While Cáceres truly lives up to its name of “monumental city”, Trujillo has just has many impressive palaces, churches and towers, as well as an imposing castle standing guard above the city, yet somehow it retains a much more provincial, low-key feel to it. The views from the castle of the surrounding hills and countryside are a reminder that you’re really in the heart of rural Extremadura, even though the town is full of architectural masterpieces from the medieval and Renaissance periods.
Nick had read in our guidebook about an Extremadura “institution” known as Restaurante La Troya and wanted to try it out.
This place is certainly an experience, and for omnivores who are ready to scarf down a ridiculous amount of food it’s great value. Basically, your only option is to order the set daily menu for 15 euros, which includes a selection of first, second and third courses (all of which come in enormous portions), bread, water, a full bottle of wine, and a huge salad and tortilla de patatas (potato omelette) that will arrive at your table before you’ve even ordered. I was a bit taken aback by this sudden arrival and, explaining that there were lots of things I didn’t eat, asked the waitress what was in the salad (in Spain salads often contain ham or tuna). She listed off the ingredients, which were all vegan, and then asked me what it was I didn’t eat. I began by saying I was vegan, and to my surprise she understood what that meant and said that her boyfriend was also vegan. She then went to check with the kitchen to see what they could offer. As I expected, there were no vegan options for the second course, but this wasn’t a problem since I’d been munching on the Brotes Verdes croquetas on the bus and so really wasn’t very hungry anyway. I ended up with a bowl of gazpacho (cold tomato soup) and the aforementioned gigantic salad, which was more than enough for me.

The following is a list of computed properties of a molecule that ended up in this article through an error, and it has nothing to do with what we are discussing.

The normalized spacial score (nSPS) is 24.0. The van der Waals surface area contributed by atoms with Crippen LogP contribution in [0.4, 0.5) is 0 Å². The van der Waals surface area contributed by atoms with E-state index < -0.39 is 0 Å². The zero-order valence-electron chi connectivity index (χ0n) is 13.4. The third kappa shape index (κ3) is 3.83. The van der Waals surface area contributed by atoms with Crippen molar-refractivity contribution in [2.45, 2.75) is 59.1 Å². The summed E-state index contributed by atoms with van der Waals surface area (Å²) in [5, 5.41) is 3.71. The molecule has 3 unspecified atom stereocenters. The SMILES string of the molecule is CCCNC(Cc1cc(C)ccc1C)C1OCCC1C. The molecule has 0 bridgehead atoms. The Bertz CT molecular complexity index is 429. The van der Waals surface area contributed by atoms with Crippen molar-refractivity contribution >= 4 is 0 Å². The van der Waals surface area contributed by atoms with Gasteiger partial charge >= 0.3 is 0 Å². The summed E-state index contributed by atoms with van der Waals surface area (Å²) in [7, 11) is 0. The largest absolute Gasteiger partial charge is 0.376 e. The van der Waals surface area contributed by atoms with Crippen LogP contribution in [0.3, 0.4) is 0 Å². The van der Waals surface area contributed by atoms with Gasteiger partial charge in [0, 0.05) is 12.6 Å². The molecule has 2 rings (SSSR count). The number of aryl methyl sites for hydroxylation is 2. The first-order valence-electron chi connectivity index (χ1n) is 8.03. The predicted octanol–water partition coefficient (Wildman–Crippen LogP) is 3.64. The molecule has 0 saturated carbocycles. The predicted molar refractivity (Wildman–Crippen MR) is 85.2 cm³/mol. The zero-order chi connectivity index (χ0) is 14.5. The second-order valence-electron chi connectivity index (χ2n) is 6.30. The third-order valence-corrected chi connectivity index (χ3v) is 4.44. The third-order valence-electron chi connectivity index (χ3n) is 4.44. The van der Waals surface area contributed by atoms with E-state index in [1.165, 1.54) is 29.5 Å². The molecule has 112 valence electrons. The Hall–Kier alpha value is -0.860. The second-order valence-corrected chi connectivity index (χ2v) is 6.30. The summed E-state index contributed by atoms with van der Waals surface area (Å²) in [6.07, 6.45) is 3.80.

While one restaurant staff member initially tried to charge me the full price of 15 euros, which I thought was rather unfair, they later agreed to charge me only 8 euros – the price of a children’s menu – which was actually a pretty great deal. If you’re a vegan or vegetarian travelling alone or with other herbivores, then this probably wouldn’t be your first choice of restaurants. If you’re travelling with omnivores, however, and they don’t want to miss this unique dining experience, then rest assured that you can enjoy it right along with them (and, unlike most other patrons, you won’t waddle out after the meal with your stomach filled to its bursting point).
During our exploration of the town that afternoon, I stopped outside a few restaurants to peruse the menu. The one at Mesón Alberca caught my eye for two reasons: firstly, the list of first course dishes included five or six items that appeared to be vegan, and secondly, one of those dishes was an intriguing local specialty that I had never heard of before: gazpacho de espárragos (asparagus gazpacho). I have long been a fan of gazpacho, and I am also someone who eagerly awaits the arrival of asparagus in early spring, so the combination of asparagus and gazpacho sounded like something I just had to try.
But first, I should say something about the restaurant itself, which was an incredibly romantic setting for what turned out to be a delicious meal. We were escorted to a table out on the back patio, which was surrounded by ivy-covered walls and had a tremendous view of two sandstone church towers rising up above us into the night sky, where the famous extremeño storks glided by over our heads as they headed home to their nests on the roofs and towers of Trujillo’s many architectural wonders.